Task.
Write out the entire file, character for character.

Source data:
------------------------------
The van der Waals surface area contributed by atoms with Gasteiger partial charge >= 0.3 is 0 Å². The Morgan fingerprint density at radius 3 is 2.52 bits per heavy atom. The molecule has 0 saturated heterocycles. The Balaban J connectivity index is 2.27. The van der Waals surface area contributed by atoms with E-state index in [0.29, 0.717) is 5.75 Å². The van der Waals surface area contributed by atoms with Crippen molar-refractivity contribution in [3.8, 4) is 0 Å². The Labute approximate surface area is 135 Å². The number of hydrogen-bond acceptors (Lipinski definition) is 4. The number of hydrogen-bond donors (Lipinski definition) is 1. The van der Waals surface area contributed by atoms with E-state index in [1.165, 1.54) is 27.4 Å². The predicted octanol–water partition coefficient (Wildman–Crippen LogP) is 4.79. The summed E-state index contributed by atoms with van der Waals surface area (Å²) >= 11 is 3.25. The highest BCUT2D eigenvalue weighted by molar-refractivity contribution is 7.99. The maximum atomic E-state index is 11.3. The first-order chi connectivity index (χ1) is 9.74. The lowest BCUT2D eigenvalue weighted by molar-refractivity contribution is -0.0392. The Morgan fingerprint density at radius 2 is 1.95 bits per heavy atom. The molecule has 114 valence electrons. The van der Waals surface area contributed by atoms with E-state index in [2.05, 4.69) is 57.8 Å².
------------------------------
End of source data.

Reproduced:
The van der Waals surface area contributed by atoms with Gasteiger partial charge >= 0.3 is 0 Å². The Morgan fingerprint density at radius 3 is 2.52 bits per heavy atom. The molecule has 0 saturated heterocycles. The Balaban J connectivity index is 2.27. The van der Waals surface area contributed by atoms with E-state index in [0.29, 0.717) is 5.75 Å². The van der Waals surface area contributed by atoms with Crippen molar-refractivity contribution in [3.8, 4) is 0 Å². The Labute approximate surface area is 135 Å². The number of hydrogen-bond acceptors (Lipinski definition) is 4. The number of hydrogen-bond donors (Lipinski definition) is 1. The van der Waals surface area contributed by atoms with E-state index in [1.165, 1.54) is 27.4 Å². The predicted octanol–water partition coefficient (Wildman–Crippen LogP) is 4.79. The summed E-state index contributed by atoms with van der Waals surface area (Å²) >= 11 is 3.25. The highest BCUT2D eigenvalue weighted by molar-refractivity contribution is 7.99. The maximum atomic E-state index is 11.3. The first-order chi connectivity index (χ1) is 9.74. The lowest BCUT2D eigenvalue weighted by molar-refractivity contribution is -0.0392. The Morgan fingerprint density at radius 2 is 1.95 bits per heavy atom. The molecule has 114 valence electrons. The van der Waals surface area contributed by atoms with E-state index in [2.05, 4.69) is 57.8 Å².